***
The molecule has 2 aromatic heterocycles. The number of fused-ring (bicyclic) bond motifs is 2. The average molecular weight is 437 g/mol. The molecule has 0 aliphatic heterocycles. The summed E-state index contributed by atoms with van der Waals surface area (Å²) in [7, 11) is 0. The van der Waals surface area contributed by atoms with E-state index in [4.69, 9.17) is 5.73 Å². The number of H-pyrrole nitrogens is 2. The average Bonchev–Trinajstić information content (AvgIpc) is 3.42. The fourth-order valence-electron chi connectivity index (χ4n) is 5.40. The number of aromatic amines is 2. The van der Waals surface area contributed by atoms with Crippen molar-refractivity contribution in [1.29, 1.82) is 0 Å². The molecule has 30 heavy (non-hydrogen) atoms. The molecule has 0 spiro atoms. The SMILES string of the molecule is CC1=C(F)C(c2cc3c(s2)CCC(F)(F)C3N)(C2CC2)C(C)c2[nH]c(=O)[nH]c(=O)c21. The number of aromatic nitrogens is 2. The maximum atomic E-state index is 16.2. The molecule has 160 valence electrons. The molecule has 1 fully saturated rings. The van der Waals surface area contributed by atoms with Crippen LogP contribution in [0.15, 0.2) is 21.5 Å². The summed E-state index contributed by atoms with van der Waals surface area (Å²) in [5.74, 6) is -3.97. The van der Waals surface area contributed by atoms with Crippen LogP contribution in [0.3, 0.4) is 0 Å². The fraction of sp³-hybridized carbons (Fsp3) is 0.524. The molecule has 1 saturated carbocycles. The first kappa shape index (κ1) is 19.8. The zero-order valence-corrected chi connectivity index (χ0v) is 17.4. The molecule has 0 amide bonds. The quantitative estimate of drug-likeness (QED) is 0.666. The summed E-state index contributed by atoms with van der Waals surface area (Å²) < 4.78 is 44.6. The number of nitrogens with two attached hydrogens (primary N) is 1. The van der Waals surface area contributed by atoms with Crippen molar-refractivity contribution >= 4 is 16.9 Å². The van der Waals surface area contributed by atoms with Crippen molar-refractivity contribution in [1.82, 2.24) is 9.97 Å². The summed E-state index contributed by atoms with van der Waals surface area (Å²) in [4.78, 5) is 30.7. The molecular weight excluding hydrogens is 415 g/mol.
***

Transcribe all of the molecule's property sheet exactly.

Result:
The molecule has 2 aromatic heterocycles. The number of fused-ring (bicyclic) bond motifs is 2. The average molecular weight is 437 g/mol. The molecule has 0 aliphatic heterocycles. The summed E-state index contributed by atoms with van der Waals surface area (Å²) in [7, 11) is 0. The van der Waals surface area contributed by atoms with E-state index in [4.69, 9.17) is 5.73 Å². The number of H-pyrrole nitrogens is 2. The average Bonchev–Trinajstić information content (AvgIpc) is 3.42. The fourth-order valence-electron chi connectivity index (χ4n) is 5.40. The number of aromatic amines is 2. The van der Waals surface area contributed by atoms with Crippen molar-refractivity contribution in [1.29, 1.82) is 0 Å². The molecule has 30 heavy (non-hydrogen) atoms. The molecule has 0 spiro atoms. The SMILES string of the molecule is CC1=C(F)C(c2cc3c(s2)CCC(F)(F)C3N)(C2CC2)C(C)c2[nH]c(=O)[nH]c(=O)c21. The number of aromatic nitrogens is 2. The maximum atomic E-state index is 16.2. The molecule has 160 valence electrons. The molecule has 1 fully saturated rings. The van der Waals surface area contributed by atoms with Crippen LogP contribution in [0.15, 0.2) is 21.5 Å². The summed E-state index contributed by atoms with van der Waals surface area (Å²) in [5.74, 6) is -3.97. The van der Waals surface area contributed by atoms with Crippen LogP contribution in [0.3, 0.4) is 0 Å². The fraction of sp³-hybridized carbons (Fsp3) is 0.524. The molecule has 1 saturated carbocycles. The first kappa shape index (κ1) is 19.8. The zero-order valence-corrected chi connectivity index (χ0v) is 17.4. The molecule has 0 amide bonds. The quantitative estimate of drug-likeness (QED) is 0.666. The summed E-state index contributed by atoms with van der Waals surface area (Å²) < 4.78 is 44.6. The number of nitrogens with two attached hydrogens (primary N) is 1. The van der Waals surface area contributed by atoms with Crippen molar-refractivity contribution >= 4 is 16.9 Å². The van der Waals surface area contributed by atoms with Crippen molar-refractivity contribution in [1.82, 2.24) is 9.97 Å². The summed E-state index contributed by atoms with van der Waals surface area (Å²) in [4.78, 5) is 30.7. The molecular weight excluding hydrogens is 415 g/mol.